The Asia-Pacific hospitality industry went through multiple periods of shutdown over the past year due to the COVID-19 pandemic—and kitchens had to quickly adapt to changing demands. Now, more resilient and sustainable foodservice models are likely here to stay, says Amy Hong, APAC Operations Manager at food technology company Winnow.
“Crisis creates opportunities,” Amy tells Food Tank. “It’s a very important period for companies to take pivoting steps in their business.”
Seventy-four percent of diners now cite health and safety as top factors influencing their choice of restaurant, according to Winnow’s recent white paper. To meet consumer demand while reopening traditional offerings like buffets—which are still preferred by both eaters and operators in APAC, according to Amy—resorts in Singapore enabled contactless ordering through technology.
“Within five minutes, the items are perfectly portioned and served to your table,” Amy says. “It yields great guest satisfaction because of the abundant choices and spot-on services.”
This shift also helped to prevent food waste through smaller portion sizes. Internally, kitchen staff found ways to further reduce cost and waste by repurposing ingredients, such as using prawn heads and seafood shells for stock, juicing leftover fruits for staff meals, or coordinating between kitchens to redirect ingredient trimmings.
Amy has seen initiatives to promote food waste reduction at staff meals, as well, such as Clear Plate campaigns and programs to redirect bread or other excess food that would otherwise be wasted.
While the pandemic halted growth in the hospitality industry globally, these changes “provided space for hospitality leaders to think about what that sustainable future looks like for their brands and build up concrete actions towards it,” Amy tells Food Tank. Reducing food waste is not only more environmentally sustainable but also more economically sustainable for businesses.
Amy notes that some proposed policies in APAC can help facilitate a transition to better practices. This year, Singapore announced plans to build a new framework for measuring and reporting food waste levels in industrial and commercial operations as well as an investment in agri-food tech accelerators. South Korea also recently announced a food and agriculture business plan that focuses on technology, food security, and sustainability and will provide support to food businesses.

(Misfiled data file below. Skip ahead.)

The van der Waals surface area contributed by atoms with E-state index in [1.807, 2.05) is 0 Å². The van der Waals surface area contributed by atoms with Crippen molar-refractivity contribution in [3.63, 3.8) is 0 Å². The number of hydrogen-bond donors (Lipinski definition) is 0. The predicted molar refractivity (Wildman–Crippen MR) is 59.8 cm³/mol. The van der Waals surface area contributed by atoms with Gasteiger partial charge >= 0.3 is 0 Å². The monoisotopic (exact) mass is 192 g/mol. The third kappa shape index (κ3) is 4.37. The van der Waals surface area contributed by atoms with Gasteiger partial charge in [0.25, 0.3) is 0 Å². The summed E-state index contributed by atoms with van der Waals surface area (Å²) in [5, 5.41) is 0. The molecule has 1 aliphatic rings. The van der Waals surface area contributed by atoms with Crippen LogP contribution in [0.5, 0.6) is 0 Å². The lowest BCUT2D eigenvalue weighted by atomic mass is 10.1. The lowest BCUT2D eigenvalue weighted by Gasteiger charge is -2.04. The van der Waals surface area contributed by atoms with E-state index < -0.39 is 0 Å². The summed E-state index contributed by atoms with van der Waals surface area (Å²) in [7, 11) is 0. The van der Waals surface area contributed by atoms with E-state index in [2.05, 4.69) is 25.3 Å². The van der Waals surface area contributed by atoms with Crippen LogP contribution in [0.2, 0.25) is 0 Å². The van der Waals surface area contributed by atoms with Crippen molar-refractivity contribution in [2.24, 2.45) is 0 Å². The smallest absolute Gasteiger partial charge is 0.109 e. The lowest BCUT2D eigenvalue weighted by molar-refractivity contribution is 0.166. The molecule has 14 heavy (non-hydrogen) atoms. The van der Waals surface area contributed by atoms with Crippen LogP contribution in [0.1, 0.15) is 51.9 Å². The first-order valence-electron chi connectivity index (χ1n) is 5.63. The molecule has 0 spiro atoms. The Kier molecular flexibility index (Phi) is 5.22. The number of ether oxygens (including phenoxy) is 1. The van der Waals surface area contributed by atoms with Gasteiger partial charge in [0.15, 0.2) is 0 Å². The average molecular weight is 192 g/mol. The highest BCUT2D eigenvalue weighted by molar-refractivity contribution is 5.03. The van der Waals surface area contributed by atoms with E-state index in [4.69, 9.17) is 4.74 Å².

In the meantime, Amy was surprised by how quickly eaters returned to dining out at maximum capacity once restrictions were lifted. Because of this, “the recovery of hospitality can be really fast,” she says.
However, Amy emphasizes that the industry will need to continue to learn as the pandemic wears on. Southeast Asia, in particular, experienced a large spike in COVID-19 cases just as vaccination rates were rising and restrictions were lifting this spring.
“It has felt harder this time,” Amy tells Food Tank. “It also indicates that the situation will be so fluid with a lot of unknowns. These unknowns have put a lot of pressure on our customers in terms of business planning, resource planning, and budgeting.”
Building systems that can respond quickly to changes in supply or consumer preference is key, Amy says. In doing so, businesses can also gain better control over ingredients to continue to mitigate waste.
Ultimately, Amy says that the industry’s recovery and growth will be driven by the consumers: “If consumers still prefer dining out and enjoy the hospitality services, the industry will continue to grow in a post-COVID world. In the meantime, how these businesses pivot themselves and are agile to deal with current disruptions is key to see through the challenging time and embrace the growth again.”